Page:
New CMS CMP Methodology Provides Few Clear Answers

By Derek Frye
Thu, Mar, 23, 2017

The Centers for Medicare and Medicaid Services (CMS) has issued its final methodology or “blueprint” for calculating Civil Money Penalty (CMP) amounts it will levy against Medicare Advantage (MA) plans and Prescription Drug Plans (PDPs) for deficiencies uncovered during audits. But plan sponsors that had hoped this document would help them better estimate the costs of non-compliance upfront are likely disappointed.

CMS released its final nine-page blueprint on how it will calculate CMP fines for deficiencies identified during audits conducted in 2017 and beyond to include some revisions to its initial draft document, as suggested by health plan sponsors. For example, CMS agreed to cap certain CMP amounts for small and mid-sized plans – including lowering the maximum penalty amounts that can apply to plan sponsors with fewer than 250,000 lives. The agency further revised that the caps for plan sponsors with fewer than 500,000 enrollees be calculated based on seven enrollment bands, instead of two enrollment bands as initially proposed.

Some Medicare plan sponsors had hoped CMS would be able to provide additional guidance regarding how CMP amounts levied against plan sponsors for deficiencies could potentially negatively impact plans’ Medicare Star Ratings. However, CMS was not able to provide this in the final guidance because this was outside the scope of the methodology issue. The agency did say, however, that it had forwarded the issue to other officials within CMS for consideration.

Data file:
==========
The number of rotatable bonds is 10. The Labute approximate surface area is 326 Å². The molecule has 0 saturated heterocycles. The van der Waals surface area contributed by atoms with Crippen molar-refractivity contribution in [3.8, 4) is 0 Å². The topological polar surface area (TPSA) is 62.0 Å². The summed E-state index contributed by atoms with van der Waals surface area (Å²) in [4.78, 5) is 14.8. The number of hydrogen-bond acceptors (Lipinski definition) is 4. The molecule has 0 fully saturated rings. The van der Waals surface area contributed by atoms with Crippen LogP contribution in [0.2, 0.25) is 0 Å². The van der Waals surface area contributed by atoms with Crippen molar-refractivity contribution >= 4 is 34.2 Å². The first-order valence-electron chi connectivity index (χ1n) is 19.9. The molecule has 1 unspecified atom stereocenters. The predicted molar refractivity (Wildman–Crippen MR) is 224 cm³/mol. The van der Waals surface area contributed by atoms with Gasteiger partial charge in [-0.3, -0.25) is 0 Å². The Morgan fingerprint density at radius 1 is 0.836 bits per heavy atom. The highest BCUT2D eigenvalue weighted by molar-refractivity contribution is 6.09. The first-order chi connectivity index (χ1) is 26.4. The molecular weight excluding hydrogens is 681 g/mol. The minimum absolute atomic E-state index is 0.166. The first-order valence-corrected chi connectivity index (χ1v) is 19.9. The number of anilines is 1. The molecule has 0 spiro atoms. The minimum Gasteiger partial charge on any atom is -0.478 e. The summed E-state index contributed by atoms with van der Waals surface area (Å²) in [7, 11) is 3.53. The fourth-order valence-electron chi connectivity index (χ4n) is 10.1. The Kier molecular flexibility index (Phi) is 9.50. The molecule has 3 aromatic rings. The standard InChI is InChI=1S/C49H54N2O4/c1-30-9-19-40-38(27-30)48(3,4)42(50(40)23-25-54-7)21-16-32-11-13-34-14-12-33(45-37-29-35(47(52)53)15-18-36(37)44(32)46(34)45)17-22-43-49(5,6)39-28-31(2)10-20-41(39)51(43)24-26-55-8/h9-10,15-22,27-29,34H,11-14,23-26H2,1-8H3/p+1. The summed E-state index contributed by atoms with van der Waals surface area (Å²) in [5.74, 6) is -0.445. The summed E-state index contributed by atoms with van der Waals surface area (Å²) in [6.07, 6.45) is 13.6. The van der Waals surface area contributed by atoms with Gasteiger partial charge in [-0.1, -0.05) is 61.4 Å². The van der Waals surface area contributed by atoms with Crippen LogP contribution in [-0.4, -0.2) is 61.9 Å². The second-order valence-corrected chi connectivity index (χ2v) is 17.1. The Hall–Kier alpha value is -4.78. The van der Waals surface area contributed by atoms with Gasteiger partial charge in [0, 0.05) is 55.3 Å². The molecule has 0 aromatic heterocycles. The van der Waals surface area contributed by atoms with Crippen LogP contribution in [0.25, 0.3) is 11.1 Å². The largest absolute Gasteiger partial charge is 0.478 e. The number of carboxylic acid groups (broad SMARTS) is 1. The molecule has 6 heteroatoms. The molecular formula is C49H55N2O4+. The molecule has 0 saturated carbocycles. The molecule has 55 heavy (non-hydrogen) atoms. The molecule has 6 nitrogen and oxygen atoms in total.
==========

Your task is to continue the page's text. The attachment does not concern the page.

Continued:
So while the final document would appear to provide greater transparency into how to calculate CMS CMP fines, it doesn’t provide enough specifics to allow plan sponsors to do any kind of accurate cost-benefit analysis when determining how many resources to invest in compliance activities. There is still a lot of gray area and wiggle room afforded to CMS that allows them to assess larger penalties than what appears in print – if they so choose. There is always room for interpretation that would allow CMS, for example, to multiply fines based on aggravating factors. One example of an aggravating factor: if CMS determines unnecessary member costs were incurred in their analysis of the offense (for example, members paid higher than “necessary” to receive medications at point of sale), the offense can quickly double or triple to be hundreds of thousands of dollars depending on the affected enrollees.

Why so murky? CMS knows that if Medicare plan sponsors knew exactly what they would be fined for specific deficiencies, some organizations simply wouldn’t bother to comply or make internal improvements. Instead, they would just eat these fines as a cost of doing business with the federal program. CMS would much rather plans put the effort into complying, rather than allow plans to precisely calculate the cost of the fine with the intention of avoiding complying altogether.

The bottom line: Medicare plan sponsors always need to do their due diligence as part of the audit process to minimize potential deficiency citings by CMS and the possibility of CMPs, which can range as high as hundreds of thousands of dollars. This is one reason why plan sponsors are strongly encouraged to perform mock CMS audits using an outside independent third party review firm.

The final CMS CMP methodology, along with a summary of industry comments and responses, are available for download from the CMS website here.